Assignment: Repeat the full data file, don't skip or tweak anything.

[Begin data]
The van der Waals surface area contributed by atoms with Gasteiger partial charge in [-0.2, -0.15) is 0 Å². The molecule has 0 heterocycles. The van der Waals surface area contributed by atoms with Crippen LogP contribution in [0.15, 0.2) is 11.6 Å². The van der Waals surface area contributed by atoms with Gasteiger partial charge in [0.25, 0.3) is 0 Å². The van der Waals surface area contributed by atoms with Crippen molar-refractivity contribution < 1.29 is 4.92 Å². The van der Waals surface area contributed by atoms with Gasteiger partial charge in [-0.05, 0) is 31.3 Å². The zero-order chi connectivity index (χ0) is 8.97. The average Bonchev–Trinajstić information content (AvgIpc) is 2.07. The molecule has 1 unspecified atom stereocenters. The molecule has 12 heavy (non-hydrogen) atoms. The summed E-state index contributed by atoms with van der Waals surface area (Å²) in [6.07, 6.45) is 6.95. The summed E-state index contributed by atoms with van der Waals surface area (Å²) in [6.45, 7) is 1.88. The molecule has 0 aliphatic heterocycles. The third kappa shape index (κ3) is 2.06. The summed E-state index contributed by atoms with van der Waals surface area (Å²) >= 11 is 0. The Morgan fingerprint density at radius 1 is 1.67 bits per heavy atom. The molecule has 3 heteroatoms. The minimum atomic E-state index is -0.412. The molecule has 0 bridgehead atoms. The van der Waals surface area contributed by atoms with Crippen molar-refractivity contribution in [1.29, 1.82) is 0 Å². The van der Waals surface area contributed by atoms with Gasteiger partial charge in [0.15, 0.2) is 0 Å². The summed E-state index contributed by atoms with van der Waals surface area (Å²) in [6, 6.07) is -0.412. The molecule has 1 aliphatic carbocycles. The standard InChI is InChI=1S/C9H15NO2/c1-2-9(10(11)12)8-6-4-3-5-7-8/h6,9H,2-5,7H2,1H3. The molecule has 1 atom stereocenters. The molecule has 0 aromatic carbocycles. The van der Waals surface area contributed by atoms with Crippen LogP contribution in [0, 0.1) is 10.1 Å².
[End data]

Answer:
The van der Waals surface area contributed by atoms with Gasteiger partial charge in [-0.2, -0.15) is 0 Å². The molecule has 0 heterocycles. The van der Waals surface area contributed by atoms with Crippen LogP contribution in [0.15, 0.2) is 11.6 Å². The van der Waals surface area contributed by atoms with Gasteiger partial charge in [0.25, 0.3) is 0 Å². The van der Waals surface area contributed by atoms with Crippen molar-refractivity contribution < 1.29 is 4.92 Å². The van der Waals surface area contributed by atoms with Gasteiger partial charge in [-0.05, 0) is 31.3 Å². The zero-order chi connectivity index (χ0) is 8.97. The average Bonchev–Trinajstić information content (AvgIpc) is 2.07. The molecule has 1 unspecified atom stereocenters. The molecule has 12 heavy (non-hydrogen) atoms. The summed E-state index contributed by atoms with van der Waals surface area (Å²) in [6.07, 6.45) is 6.95. The summed E-state index contributed by atoms with van der Waals surface area (Å²) in [6.45, 7) is 1.88. The molecule has 0 aliphatic heterocycles. The third kappa shape index (κ3) is 2.06. The summed E-state index contributed by atoms with van der Waals surface area (Å²) >= 11 is 0. The Morgan fingerprint density at radius 1 is 1.67 bits per heavy atom. The molecule has 3 heteroatoms. The minimum atomic E-state index is -0.412. The molecule has 0 bridgehead atoms. The van der Waals surface area contributed by atoms with Crippen molar-refractivity contribution in [1.29, 1.82) is 0 Å². The van der Waals surface area contributed by atoms with Gasteiger partial charge in [0.15, 0.2) is 0 Å². The summed E-state index contributed by atoms with van der Waals surface area (Å²) in [6, 6.07) is -0.412. The molecule has 1 aliphatic carbocycles. The standard InChI is InChI=1S/C9H15NO2/c1-2-9(10(11)12)8-6-4-3-5-7-8/h6,9H,2-5,7H2,1H3. The molecule has 1 atom stereocenters. The molecule has 0 aromatic carbocycles. The van der Waals surface area contributed by atoms with Crippen LogP contribution in [0, 0.1) is 10.1 Å².